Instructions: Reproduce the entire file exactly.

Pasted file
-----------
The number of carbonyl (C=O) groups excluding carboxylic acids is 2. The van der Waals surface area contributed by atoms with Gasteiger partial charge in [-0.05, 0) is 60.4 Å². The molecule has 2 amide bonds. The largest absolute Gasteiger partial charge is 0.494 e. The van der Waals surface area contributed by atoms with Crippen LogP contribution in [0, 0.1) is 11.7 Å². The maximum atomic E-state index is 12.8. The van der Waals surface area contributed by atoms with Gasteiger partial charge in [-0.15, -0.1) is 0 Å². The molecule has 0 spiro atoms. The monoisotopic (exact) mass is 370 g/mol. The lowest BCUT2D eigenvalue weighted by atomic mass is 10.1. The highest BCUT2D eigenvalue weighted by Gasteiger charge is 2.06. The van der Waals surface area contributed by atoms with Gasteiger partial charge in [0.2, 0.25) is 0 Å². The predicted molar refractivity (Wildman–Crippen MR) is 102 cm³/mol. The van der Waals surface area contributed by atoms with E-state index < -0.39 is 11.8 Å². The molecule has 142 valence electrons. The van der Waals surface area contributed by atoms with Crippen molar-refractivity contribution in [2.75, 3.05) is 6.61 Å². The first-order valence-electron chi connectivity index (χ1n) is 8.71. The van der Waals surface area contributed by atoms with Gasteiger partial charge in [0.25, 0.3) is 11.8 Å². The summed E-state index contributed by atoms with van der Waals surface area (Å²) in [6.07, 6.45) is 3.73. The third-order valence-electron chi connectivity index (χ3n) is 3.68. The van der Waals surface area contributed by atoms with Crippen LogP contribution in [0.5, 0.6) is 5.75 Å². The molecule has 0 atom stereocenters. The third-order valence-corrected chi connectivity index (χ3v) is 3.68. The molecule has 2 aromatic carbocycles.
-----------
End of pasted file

The number of carbonyl (C=O) groups excluding carboxylic acids is 2. The van der Waals surface area contributed by atoms with Gasteiger partial charge in [-0.05, 0) is 60.4 Å². The molecule has 2 amide bonds. The largest absolute Gasteiger partial charge is 0.494 e. The van der Waals surface area contributed by atoms with Crippen LogP contribution in [0, 0.1) is 11.7 Å². The maximum atomic E-state index is 12.8. The van der Waals surface area contributed by atoms with Gasteiger partial charge in [-0.15, -0.1) is 0 Å². The molecule has 0 spiro atoms. The monoisotopic (exact) mass is 370 g/mol. The lowest BCUT2D eigenvalue weighted by atomic mass is 10.1. The highest BCUT2D eigenvalue weighted by Gasteiger charge is 2.06. The van der Waals surface area contributed by atoms with Gasteiger partial charge in [0.2, 0.25) is 0 Å². The predicted molar refractivity (Wildman–Crippen MR) is 102 cm³/mol. The van der Waals surface area contributed by atoms with E-state index < -0.39 is 11.8 Å². The molecule has 142 valence electrons. The van der Waals surface area contributed by atoms with Crippen molar-refractivity contribution in [2.75, 3.05) is 6.61 Å². The first-order valence-electron chi connectivity index (χ1n) is 8.71. The van der Waals surface area contributed by atoms with Gasteiger partial charge in [0.25, 0.3) is 11.8 Å². The summed E-state index contributed by atoms with van der Waals surface area (Å²) in [6.07, 6.45) is 3.73. The third-order valence-electron chi connectivity index (χ3n) is 3.68. The van der Waals surface area contributed by atoms with Crippen LogP contribution in [0.5, 0.6) is 5.75 Å². The molecule has 0 atom stereocenters. The third-order valence-corrected chi connectivity index (χ3v) is 3.68. The molecule has 2 aromatic carbocycles.